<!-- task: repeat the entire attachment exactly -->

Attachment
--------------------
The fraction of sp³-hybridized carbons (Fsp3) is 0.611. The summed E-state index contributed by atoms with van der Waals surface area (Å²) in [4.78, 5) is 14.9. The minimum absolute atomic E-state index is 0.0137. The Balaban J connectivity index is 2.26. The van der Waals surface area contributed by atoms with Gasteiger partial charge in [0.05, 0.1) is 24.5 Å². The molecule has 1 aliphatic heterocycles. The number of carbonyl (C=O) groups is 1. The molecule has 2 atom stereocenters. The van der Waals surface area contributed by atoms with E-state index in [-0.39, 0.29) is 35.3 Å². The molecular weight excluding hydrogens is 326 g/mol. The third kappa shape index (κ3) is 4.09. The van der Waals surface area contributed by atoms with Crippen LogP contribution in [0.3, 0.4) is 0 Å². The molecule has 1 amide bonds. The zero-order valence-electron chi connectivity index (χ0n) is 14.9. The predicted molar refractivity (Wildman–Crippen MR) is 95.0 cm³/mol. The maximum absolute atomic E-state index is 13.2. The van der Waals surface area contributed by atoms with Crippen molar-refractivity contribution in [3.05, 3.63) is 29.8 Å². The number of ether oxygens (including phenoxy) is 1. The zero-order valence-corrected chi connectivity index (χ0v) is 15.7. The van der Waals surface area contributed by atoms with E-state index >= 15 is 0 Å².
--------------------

The fraction of sp³-hybridized carbons (Fsp3) is 0.611. The summed E-state index contributed by atoms with van der Waals surface area (Å²) in [4.78, 5) is 14.9. The minimum absolute atomic E-state index is 0.0137. The Balaban J connectivity index is 2.26. The van der Waals surface area contributed by atoms with Gasteiger partial charge in [0.05, 0.1) is 24.5 Å². The molecule has 1 aliphatic heterocycles. The number of carbonyl (C=O) groups is 1. The molecule has 2 atom stereocenters. The van der Waals surface area contributed by atoms with E-state index in [-0.39, 0.29) is 35.3 Å². The molecular weight excluding hydrogens is 326 g/mol. The third kappa shape index (κ3) is 4.09. The van der Waals surface area contributed by atoms with Crippen LogP contribution in [0.3, 0.4) is 0 Å². The molecule has 1 amide bonds. The zero-order valence-electron chi connectivity index (χ0n) is 14.9. The predicted molar refractivity (Wildman–Crippen MR) is 95.0 cm³/mol. The maximum absolute atomic E-state index is 13.2. The van der Waals surface area contributed by atoms with Crippen molar-refractivity contribution in [3.05, 3.63) is 29.8 Å². The number of ether oxygens (including phenoxy) is 1. The zero-order valence-corrected chi connectivity index (χ0v) is 15.7. The van der Waals surface area contributed by atoms with E-state index >= 15 is 0 Å².